The eurozone would cope if Greece left the currency union, Germany's finance minister said in an interview on Friday as Greek parties continued with efforts to form a government coalition.
Asked by the regional Rheinische Post whether the eurozone could withstand a Greek exit, Finance Minister Wolfgang Schaeuble said: "Europe won't sink that easily."
|The eurozone would cope if Greece left the currency union, Germany's Finance Minister Wolfgang Schauble, pictured last month, said in an interview on Friday as Greek parties continued with efforts to form a government coalition. (AFP Photo/Miguel Riopa) |
"We want Greece to remain in the eurozone. But it also has to want this and to fulfill its obligations. We can't force anyone.
"We have learned a lot these past two years and have built protection mechanisms. The danger of contamination for other countries in the eurozone have become weaker and the eurozone as a whole has become more resistant."
"The crisis has shown that one must act quickly and that Europe can act quickly... the notion that we would not be capable of reacting in the short term to something unforeseen is false."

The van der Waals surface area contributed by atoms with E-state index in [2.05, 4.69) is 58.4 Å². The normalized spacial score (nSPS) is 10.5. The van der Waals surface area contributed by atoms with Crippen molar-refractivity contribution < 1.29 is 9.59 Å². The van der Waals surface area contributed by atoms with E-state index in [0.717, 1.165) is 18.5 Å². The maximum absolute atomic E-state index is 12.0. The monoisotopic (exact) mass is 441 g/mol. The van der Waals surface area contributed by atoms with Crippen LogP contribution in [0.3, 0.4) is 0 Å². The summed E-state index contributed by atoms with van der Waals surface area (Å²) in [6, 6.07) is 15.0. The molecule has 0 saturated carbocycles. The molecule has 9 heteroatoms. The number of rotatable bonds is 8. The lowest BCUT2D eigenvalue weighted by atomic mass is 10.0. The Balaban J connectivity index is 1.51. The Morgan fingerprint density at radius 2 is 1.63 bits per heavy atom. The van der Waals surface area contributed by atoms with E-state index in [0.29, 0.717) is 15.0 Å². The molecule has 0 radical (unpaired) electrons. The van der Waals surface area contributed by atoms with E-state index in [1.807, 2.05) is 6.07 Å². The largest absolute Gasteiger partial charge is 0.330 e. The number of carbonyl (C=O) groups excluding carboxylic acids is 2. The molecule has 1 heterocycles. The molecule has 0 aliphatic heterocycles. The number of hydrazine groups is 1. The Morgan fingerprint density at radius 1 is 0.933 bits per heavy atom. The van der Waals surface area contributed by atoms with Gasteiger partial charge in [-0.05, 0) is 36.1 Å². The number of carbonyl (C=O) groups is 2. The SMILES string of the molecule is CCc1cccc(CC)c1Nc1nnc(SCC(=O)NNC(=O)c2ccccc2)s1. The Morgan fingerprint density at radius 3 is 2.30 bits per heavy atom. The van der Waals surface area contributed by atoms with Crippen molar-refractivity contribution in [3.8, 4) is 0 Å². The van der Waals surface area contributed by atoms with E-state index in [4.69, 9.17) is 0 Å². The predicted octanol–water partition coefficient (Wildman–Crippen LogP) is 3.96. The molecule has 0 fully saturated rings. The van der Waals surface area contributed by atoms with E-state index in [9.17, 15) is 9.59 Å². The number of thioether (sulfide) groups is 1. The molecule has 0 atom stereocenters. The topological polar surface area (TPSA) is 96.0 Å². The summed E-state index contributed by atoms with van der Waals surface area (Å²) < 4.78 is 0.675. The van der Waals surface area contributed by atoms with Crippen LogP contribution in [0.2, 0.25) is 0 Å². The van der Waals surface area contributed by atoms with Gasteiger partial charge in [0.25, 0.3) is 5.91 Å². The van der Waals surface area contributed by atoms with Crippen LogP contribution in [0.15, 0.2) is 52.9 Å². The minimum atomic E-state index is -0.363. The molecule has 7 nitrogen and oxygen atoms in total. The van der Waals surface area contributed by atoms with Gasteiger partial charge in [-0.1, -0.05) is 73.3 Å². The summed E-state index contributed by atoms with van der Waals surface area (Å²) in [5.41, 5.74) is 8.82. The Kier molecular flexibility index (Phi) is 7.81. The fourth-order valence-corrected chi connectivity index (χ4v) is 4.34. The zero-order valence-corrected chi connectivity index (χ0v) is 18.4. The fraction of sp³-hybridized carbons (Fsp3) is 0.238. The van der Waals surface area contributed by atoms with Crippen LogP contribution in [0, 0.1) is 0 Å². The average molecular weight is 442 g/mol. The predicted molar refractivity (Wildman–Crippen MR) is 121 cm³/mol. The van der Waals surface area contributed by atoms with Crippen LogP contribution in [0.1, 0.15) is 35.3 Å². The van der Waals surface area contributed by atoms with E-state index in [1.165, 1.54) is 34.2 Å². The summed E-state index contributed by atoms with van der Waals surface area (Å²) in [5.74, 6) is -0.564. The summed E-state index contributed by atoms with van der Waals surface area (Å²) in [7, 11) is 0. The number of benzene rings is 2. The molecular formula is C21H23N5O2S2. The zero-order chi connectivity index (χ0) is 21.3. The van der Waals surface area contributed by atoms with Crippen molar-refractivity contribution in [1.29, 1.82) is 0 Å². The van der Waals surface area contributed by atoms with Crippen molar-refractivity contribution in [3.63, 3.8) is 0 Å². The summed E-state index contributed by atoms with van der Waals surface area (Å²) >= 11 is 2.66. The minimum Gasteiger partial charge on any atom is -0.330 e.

Schaeuble's comments came as Germany's foreign minister kept up the pressure on Greece on Friday, saying there could be no more payments of aid unless Athens enacted reforms it has agreed with its international partners.
"We want to help Greece and we will help Greece. But Greece has to want to be helped. If they deviate from the agreed reform path, then the payment of further tranches of aid is not possible," Guido Westerwelle told lawmakers.
"We are sticking to our pledges to help. But that means as well that the agreed reforms in Greece must be carried out.
"We want to keep the eurozone together. The future of Greece in the eurozone now lies in the hands of the Greece," he stressed.
Socialists in Greece continued trying to cobble together a government, the third party to attempt to do so since Sunday's elections gave a razor-thin majority in parliament to anti-austerity parties.
Germany and the EU have made it clear to Greece that it must abide by its austerity pledges if it wants to receive bailout funds, money that Athens needs to avoid a default.
If no party manages to form a coalition, the president will call new elections that observers say are likely to hand a greater majority in parliament to anti-austerity parties.
"No-one is threatening anyone here," Schaeuble said in the interview. "But we must be honest... and tell our Greek friends and partners that there is no other way that the one that we have chosen together."
"We have already done a lot," he said, referring to two bailouts for Greece. "Greece must understand that in exchange, it must fulfill its obligations."
It is "dangerous to tell tales to citizens telling them that there was another, simpler way to heal Greece avoiding all the trials. It's absurd," he said.